The Justice Department on Friday released two legal memos written during the Bush administration justifying the National Security Agency surveillance program that spied on American citizens' phone calls and emails shortly after the terrorist attacks in 2001, the Washington Post reports.
The program, called Stellar Wind, created legal support for mass collection of communications data based solely on Presidential authorization. It allowed the NSA to spy on communications within the U.S. when at least one party was believed to be affiliated with al-Qaeda, and at least one end of the communication was overseas. Authored by then-Assistant Attorney General Jack Goldsmith, the memos argue that Stellar Wind does not violate Fourth Amendment rights of U.S. citizens because invasion of privacy is outweighed by the government's "interest" in stopping terrorist attacks — and that Article 2 of the Constitution gives the president power to conduct a communications dragnet "even in peacetime."
"Their conclusions are deeply disturbing," ACLU staff attorney Jack Toomey told the Post. "They suggest that the president’s power to monitor the communications of Americans is virtually unlimited — by the Constitution, or by Congress — when it comes to foreign intelligence."
The Post reports:
Goldsmith argued that Congress’s 2001 Authorization for the Use of Military Force passed shortly after the al-Qaeda attacks on the United States provided “express authority” for the warrantless program. “In authorizing ‘all necessary and appropriate force,’ ” he reasoned, the AUMF necessarily applied to electronic surveillance, including domestically.
While the New York Times revealed the existence of Stellar Wind in 2005, the somewhat-redacted documents (pdf) released last night to the ACLU go much deeper into detail about the program.
"The President has inherent constitutional authority as Commander in Chief and sole organ for the nation in foreign affairs to conduct warrantless surveillance of enemy forces," wrote Goldsmith. "Congress does not have the power to restrict the President's exercise of that authority."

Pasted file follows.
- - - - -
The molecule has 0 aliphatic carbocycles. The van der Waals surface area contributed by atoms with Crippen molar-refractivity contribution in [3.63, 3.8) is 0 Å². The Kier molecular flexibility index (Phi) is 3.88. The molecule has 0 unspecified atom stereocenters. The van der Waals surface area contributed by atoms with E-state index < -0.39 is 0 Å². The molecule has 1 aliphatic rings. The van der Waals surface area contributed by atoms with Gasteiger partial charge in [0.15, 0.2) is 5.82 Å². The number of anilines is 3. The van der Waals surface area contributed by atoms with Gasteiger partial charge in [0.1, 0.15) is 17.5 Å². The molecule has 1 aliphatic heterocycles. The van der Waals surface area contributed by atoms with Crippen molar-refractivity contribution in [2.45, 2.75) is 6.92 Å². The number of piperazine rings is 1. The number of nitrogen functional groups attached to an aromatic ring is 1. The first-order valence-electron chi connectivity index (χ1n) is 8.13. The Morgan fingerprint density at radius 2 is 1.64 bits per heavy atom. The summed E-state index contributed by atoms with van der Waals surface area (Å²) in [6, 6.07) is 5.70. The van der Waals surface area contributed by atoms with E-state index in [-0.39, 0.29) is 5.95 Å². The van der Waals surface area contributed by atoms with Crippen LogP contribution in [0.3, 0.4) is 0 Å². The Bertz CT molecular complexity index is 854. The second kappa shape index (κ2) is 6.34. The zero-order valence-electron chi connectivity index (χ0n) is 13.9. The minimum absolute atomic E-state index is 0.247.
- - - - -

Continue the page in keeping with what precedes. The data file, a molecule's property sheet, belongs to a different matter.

"The government's overwhelming interest in detecting and thwarting further al Qaeda attacks is easily sufficient to make reasonable intrusion into privacy involved in intercepting selected communications," the memos claim, an argument that was echoed by the NSA and dragnet supporters after the Snowden leaks revealed the agency's mass surveillance program in 2013. "Even in peacetime, absent Congressional action, the President has inherent constitutional authority, consistent with the Fourth Amendment, to order warrantless foreign intelligence surveillance."
"He also asserted that the authorization can be read to 'provide specific authority . . . that overrides the limitations' of the Foreign Intelligence Surveillance Act, a law passed in 1978 that required a court order to wiretap an American or any person on U.S. soil," the Post writes.
At the time that the memos were authored, one of the more controversial elements of the program included a bulk collection of email metadata, such as information about the senders and recipients of messages. In March 2004, the DOJ Office of Legal Counsel concluded that that part of Stellar Wind was not legal, and then-Acting Attorney General James Comey did not reauthorize it. Stellar Wind was reined in by court oversight in 2007, but a FISA amendment created just one year later granted new authority to the government to spy on targets "reasonably believed" to be located outside the U.S.
The Post continues:
The warrantless program was placed under statute in 2007 and 2008 by Congress. The current program, known as Section 702 of the FISA Amendments Act, gives the government authority to collect communications on U.S. soil when the target is believed to be a foreigner overseas — not just for purposes of countering terrorism, but also for broader foreign intelligence purposes.
"Unfortunately, the sweeping surveillance they sought to justify is not a thing of the past," Toomey told the Post. "The government’s legal rationales have shifted over time, but some of today’s surveillance programs are even broader and more intrusive than those put in place more than a decade ago by President Bush."